Former aides to Bernie Sanders form a super PAC to support Joe Biden

Former vice president Joe Biden (left) and Vermont Senator Bernie Sanders during a March Democratic presidential primary debate. Former advisers to Sanders are launching a super PAC to rally support for Biden.
Former vice president Joe Biden (left) and Vermont Senator Bernie Sanders during a March Democratic presidential primary debate. Former advisers to Sanders are launching a super PAC to rally support for Biden.Evan Vucci/Associated Press/File 2020/Associated Press

Former top advisers to Senator Bernie Sanders are teaming up on a surprising new venture to try to rally progressive support for former vice president Joe Biden’s 2020 campaign: a super PAC.

Jeff Weaver, who served as Sanders’s campaign manager in 2016 and as a top adviser in 2020, is leading the effort, which will focus on mobilizing the base of Sanders supporters — young people, liberals Latinos, and “blue-collar progressives” — for Biden.

Other top Sanders officials from the 2020 race who will be involved include: Chuck Rocha, a senior adviser who focused on Latino outreach; Tim Tagaris, who oversaw digital strategy and fund-raising; and Shelli Jackson, a California strategist for the campaign. Mark Longabaugh, who worked for Sanders in 2016 but left the 2020 campaign early on, is also part of the new group.


Sanders has railed for years against super PACs, which can accept unlimited donations, emphasizing his reliance on millions of small contributions from supporters online to fuel his two presidential bids.

“The senator is not supportive of super PACs. He is not supportive of this super PAC,” Weaver said in an interview Tuesday. “He certainly would prefer we had not done it through a super PAC. Each of us has to make our own decision about how to move forward.”

Weaver said that, given the short time frame until the general election, this was the most efficient way for the Sanders movement to “lock in some of the gains progressives have made” by electing Biden and ousting President Trump.

Sanders, through a spokesman, did not immediately respond to a request for comment on the new group.

The group, whose paperwork was filed with the Federal Election Commission last week, will be called Future To Believe In PAC, a play on Sanders’s 2016 slogan.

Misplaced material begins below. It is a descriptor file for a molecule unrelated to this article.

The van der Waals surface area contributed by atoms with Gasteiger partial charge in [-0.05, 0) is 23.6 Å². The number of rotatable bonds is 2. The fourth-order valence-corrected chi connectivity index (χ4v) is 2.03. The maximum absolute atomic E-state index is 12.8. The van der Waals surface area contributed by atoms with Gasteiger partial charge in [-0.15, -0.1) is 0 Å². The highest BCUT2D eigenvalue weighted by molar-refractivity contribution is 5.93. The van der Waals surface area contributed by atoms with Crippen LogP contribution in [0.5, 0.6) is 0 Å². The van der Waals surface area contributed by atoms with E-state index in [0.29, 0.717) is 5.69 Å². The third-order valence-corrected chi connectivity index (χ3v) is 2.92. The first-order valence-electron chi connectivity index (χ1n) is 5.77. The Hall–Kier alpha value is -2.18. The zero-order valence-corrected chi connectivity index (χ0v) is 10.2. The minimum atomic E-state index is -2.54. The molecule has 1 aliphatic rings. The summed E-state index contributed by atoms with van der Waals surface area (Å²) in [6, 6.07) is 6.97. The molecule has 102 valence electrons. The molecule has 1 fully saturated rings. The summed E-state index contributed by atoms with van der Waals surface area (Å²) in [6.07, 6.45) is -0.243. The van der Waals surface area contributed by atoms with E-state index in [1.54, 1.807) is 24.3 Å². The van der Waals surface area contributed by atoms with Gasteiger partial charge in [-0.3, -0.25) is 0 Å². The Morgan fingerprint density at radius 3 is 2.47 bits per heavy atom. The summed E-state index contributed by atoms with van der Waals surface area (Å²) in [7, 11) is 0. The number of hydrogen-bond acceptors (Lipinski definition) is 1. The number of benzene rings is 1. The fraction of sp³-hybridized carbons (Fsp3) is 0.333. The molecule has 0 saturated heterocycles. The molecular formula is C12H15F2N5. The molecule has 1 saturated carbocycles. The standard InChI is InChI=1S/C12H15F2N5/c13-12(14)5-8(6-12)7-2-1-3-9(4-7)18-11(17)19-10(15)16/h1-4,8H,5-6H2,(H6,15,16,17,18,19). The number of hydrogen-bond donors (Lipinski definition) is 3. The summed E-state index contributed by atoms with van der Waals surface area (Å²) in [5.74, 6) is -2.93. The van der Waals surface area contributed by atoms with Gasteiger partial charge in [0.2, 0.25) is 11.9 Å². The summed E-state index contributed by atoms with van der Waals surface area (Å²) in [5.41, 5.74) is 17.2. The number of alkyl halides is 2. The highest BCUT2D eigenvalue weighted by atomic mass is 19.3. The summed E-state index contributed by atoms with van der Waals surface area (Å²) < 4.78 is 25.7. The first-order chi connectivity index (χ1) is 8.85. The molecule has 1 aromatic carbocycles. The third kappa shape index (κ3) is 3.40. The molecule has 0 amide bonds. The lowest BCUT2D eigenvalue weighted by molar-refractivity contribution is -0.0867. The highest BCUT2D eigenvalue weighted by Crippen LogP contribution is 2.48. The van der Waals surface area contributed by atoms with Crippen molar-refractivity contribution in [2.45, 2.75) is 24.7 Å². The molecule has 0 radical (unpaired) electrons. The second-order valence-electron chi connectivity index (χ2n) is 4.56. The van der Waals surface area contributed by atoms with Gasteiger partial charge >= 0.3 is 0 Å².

Weaver can be a polarizing figure in the Sanders orbit and the reaction from some former Sanders aides and supporters was negative. “Don’t give them a dime. Pass it on,” wrote the popular @PeopleforBernie Twitter account run by Sanders supporters.


The new effort will not have access to Sanders’s vaunted e-mail list, Weaver said.

Longabaugh was a top architect of the 2016 Sanders campaign but parted ways one week into the 2020 effort, issuing a public statement with two fellow consultants, Tad Devine and Julian Mulvey, that they were leaving “because we believe that Senator Sanders deserves to have media consultants who share his creative vision for the campaign.” The media firm eventually worked for Andrew Yang’s campaign.

This is not the first time that an independent entity sprung out after Sanders ended a presidential campaign.

In 2016, veterans of Sanders’s campaign formed a different outside group, a 501(c)(4) nonprofit called Our Revolution. Weaver was initially installed as president, a posting that caused an exodus of other alumni who had clashed with Weaver during that race. Weaver left the group in 2017, at which point Nina Turner, another top Sanders adviser and surrogate, took over.

Our Revolution continued to support Sanders through 2020. With the new group, both halves of the title of Sanders’s post-campaign book in 2016, “Our Revolution: A Future to Believe In,” are now the names of entities that sprung out of his movement.

The new effort is actually the second super PAC formed by a former top adviser to the Sanders campaign. Rocha recently also created Nuestro PAC, a super PAC dedicated to turning out Latino voters in the fall, using the same model and methods that the Sanders campaign used to win over such voters in the primaries.